Democratic vice presidential nominee Tim Kaine said on Saturday that Hillary Clinton is the “underdog” heading into Election Day on Tuesday, and that his ticket’s recent dip in the polls is linked to undecided voters “returning home” to their respective political parties.
As polls continue to suggest a tightening in the 2016 race between Donald Trump and Hillary Clinton, the Virginia senator says he expected such a narrowing to occur as the campaign neared November 8. In an exclusive interview with AOL.com News, Kaine said he views the race’s current trajectory as “natural.” “We were seeing evidence of tightening about ten to twelve days ago and I think that’s kind of natural.”
“It’s sort of finishing where I thought it would be—close. I like where we are. I wouldn’t trade our spot for the other side’s spot,” Kaine continued.
Clinton reached nearly a nine-percentage point lead nationally in mid October, according the Real Clear Politics’ nation wide polling average. But with just days to go before the country takes to the polls, Trump has surged back to well within the margin of error at 44.9 percent nationally—trailing Clinton’s 46.6 percent by only 1.7 percentage points.
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One of the reasons Kaine sees no call for alarm around his ticket’s dip in numbers has to do with what he sees as the natural tendency for undecided voters to ultimately return to their “normal place,” ideologically. “Undecided voters tend to kind of go home.
“You might have people undecided but they lean Republican or they lean Democratic—they tend to go back to their normal place and I think that’s happened.”
While undecided voters are often coveted and targeted throughout an election cycle, according to SurveyMonkey’s nationwide Election Tracking, the actual percentage of undecided voters left in the United States may in fact be quite low, with just 2 percent of Americans stating they are still unsure if they will vote for Trump, Clinton or a third party candidate.
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Democratic Presidential candidate Hillary Clinton speaks during a campaign rally at Reverend Samuel Delevoe Memorial Park on February 1, 2016 in Fort Lauderdale, Florida. (Photo by mpi04/MediaPunch/IPX via Getty Images)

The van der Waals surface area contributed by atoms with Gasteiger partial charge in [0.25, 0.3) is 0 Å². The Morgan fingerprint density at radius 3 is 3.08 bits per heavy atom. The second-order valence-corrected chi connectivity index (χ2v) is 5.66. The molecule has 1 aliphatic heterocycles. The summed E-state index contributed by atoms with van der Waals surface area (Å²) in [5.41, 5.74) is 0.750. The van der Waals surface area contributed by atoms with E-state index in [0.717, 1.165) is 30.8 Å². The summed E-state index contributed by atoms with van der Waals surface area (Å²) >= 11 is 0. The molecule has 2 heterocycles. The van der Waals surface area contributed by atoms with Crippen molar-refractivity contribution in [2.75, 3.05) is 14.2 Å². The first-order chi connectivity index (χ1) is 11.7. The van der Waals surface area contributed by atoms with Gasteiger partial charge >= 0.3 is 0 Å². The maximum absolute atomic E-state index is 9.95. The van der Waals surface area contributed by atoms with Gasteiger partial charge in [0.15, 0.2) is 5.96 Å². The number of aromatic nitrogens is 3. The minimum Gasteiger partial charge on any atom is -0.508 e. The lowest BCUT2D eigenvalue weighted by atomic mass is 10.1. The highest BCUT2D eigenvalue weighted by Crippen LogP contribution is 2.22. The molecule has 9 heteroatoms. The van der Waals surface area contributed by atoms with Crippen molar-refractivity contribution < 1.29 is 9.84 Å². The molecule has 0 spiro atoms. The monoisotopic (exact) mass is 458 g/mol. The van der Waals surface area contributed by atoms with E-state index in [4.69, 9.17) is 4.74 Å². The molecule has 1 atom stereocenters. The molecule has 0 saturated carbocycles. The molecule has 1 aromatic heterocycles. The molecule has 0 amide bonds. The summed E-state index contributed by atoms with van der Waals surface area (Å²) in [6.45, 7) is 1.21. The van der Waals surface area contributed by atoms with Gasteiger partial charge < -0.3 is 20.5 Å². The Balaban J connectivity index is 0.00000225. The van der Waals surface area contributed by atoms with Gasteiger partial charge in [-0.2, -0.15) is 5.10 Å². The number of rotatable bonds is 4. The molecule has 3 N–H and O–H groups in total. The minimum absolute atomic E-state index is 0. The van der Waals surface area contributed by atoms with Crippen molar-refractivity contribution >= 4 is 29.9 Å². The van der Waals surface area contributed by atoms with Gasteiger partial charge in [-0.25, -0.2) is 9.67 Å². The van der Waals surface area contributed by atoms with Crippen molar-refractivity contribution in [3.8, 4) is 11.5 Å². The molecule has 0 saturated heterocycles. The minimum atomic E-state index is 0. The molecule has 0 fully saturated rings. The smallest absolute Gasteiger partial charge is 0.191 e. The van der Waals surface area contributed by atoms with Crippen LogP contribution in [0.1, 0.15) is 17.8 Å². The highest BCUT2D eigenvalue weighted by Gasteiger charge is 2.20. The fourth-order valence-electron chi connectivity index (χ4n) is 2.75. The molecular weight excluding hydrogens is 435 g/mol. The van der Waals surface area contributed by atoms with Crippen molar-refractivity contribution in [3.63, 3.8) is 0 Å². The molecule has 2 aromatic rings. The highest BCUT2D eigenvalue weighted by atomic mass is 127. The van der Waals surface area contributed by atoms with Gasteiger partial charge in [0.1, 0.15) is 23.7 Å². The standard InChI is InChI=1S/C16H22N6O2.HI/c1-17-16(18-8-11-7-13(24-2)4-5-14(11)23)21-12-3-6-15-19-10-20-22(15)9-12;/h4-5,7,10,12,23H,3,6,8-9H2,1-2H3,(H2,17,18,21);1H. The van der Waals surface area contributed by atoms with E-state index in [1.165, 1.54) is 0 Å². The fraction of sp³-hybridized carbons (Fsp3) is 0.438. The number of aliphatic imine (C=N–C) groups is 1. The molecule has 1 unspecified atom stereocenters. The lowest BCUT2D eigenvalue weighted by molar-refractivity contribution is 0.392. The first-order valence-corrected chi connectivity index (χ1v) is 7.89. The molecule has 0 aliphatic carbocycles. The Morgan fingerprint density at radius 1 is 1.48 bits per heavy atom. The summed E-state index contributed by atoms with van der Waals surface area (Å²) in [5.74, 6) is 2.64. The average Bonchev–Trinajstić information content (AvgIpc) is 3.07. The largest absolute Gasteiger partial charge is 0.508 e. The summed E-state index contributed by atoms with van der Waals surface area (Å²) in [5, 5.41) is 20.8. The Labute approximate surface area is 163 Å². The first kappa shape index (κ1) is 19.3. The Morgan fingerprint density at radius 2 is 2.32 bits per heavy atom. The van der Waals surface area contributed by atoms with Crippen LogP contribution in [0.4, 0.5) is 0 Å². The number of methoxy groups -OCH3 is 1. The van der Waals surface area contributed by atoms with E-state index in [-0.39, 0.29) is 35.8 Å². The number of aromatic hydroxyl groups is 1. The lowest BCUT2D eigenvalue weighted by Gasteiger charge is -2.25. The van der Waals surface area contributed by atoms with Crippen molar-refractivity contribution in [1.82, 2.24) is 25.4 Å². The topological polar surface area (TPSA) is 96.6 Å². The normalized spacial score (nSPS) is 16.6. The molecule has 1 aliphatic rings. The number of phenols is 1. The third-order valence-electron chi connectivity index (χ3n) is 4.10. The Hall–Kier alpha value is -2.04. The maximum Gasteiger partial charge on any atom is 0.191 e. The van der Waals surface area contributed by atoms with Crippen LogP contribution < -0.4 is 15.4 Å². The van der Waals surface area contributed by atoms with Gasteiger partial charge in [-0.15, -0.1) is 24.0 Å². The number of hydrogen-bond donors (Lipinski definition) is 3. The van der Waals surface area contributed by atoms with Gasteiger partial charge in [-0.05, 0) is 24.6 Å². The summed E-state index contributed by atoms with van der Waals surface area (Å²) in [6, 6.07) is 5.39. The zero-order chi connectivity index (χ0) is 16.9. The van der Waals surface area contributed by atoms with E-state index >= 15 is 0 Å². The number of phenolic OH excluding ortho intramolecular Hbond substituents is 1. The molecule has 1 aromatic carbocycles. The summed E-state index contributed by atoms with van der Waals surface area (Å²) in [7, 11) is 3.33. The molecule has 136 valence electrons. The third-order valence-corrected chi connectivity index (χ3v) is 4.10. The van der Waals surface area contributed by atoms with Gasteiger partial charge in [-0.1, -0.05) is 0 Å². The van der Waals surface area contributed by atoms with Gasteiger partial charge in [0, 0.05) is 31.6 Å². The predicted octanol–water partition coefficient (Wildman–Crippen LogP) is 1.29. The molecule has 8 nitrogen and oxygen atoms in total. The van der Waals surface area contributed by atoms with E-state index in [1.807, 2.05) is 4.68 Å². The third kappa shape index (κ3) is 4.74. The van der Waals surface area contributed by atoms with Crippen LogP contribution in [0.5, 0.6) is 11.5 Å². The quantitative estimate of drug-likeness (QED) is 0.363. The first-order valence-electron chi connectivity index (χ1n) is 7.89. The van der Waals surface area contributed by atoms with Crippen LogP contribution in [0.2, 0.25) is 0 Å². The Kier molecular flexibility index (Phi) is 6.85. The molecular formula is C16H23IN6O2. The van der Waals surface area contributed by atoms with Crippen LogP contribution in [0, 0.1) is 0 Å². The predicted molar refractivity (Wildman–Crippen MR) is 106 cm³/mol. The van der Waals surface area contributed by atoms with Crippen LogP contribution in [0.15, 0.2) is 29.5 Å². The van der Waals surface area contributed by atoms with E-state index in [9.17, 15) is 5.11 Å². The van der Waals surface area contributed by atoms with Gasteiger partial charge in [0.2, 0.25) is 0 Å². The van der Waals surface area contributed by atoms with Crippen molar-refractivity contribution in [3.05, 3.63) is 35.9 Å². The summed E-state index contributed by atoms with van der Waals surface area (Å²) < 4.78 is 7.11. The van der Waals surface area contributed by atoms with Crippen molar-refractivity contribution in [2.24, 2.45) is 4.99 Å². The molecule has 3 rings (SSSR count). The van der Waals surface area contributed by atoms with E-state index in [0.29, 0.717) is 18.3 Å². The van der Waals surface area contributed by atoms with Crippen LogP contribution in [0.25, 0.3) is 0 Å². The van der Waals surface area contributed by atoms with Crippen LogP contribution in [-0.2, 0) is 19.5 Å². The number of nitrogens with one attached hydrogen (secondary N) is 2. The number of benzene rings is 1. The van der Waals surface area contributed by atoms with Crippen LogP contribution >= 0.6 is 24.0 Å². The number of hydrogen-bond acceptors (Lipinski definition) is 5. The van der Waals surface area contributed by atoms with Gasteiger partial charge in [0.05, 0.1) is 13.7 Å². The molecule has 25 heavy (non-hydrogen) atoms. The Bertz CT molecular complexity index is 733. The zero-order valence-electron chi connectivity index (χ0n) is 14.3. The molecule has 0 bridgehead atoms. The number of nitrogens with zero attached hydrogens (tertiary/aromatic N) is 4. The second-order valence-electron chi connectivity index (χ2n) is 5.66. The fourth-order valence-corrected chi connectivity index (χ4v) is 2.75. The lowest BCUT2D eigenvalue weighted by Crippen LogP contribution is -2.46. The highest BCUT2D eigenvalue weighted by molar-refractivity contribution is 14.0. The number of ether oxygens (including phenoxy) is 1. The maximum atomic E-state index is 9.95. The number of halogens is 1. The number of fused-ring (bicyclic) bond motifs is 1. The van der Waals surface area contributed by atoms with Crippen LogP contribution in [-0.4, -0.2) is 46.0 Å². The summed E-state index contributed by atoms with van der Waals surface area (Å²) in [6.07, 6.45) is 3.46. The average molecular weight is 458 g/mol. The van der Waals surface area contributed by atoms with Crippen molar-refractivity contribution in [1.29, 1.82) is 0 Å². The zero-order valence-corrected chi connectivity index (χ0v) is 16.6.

Hillary Clinton campaigns for President of the United States at University of Pennsylvania on October 22, 2016 in Philadelphia, Pennsylvania. (Photo by Taylor Hill/WireImage)
U.S. Democratic presidential candidate Hillary Clinton listens to a question at a campaign event in Madison, Wisconsin, United States, March 28, 2016. (Photo via REUTERS/Jim Young)
Democratic presidential nominee former Secretary of State Hillary Clinton speaks during a campaign rally at Wayne State University on October 10, 2016 in Detroit, Michigan. A day after the second presidential debate in St. Louis, Hillary Clinton is campaigning in Michigan and Ohio. (Photo by Justin Sullivan/Getty Images)
Democratic U.S. presidential candidate Hillary Clinton (C) speaks next to Virginia first lady Dorothy McCauliffe (L) and James Barnett (R) at a discussion on national security during a campaign event at the Virginia Air and Space Center in Hampton, Virginia, U.S., June 15, 2016. (Photo via REUTERS/Gary Cameron)
Democratic U.S. presidential nominee Hillary Clinton speaks during a campaign rally at Alumni Hall Courtyard, Saint Anselm College in Manchester, New Hampshire U.S., October 24, 2016. (Photo via REUTERS/Carlos Barria)
U.S. Democratic Presidential Candidate Hillary Clinton speaks at the American Federation of Teachers conference in Minneapolis, Minnesota, July 18, 2016. (Photo via REUTERS/Adam Bettcher)
With polls tightening and negative headlines piling up in the last few days of the 2016 election, Kaine remembers encouraging Clinton back in 2014 to run for president, telling the then-rumored presidential hopeful to consider herself the “underdog” if she were to run for one specific reason.
“I don’t care what a poll says, and I don’t care what an editorial says—you are the underdog cause you’re trying to make history,” said Kaine.
“You got a headwind blowing in your face if you’re trying to make history.”
BY: WILLIAM STEAKIN, reporting by MORGAN WHITAKER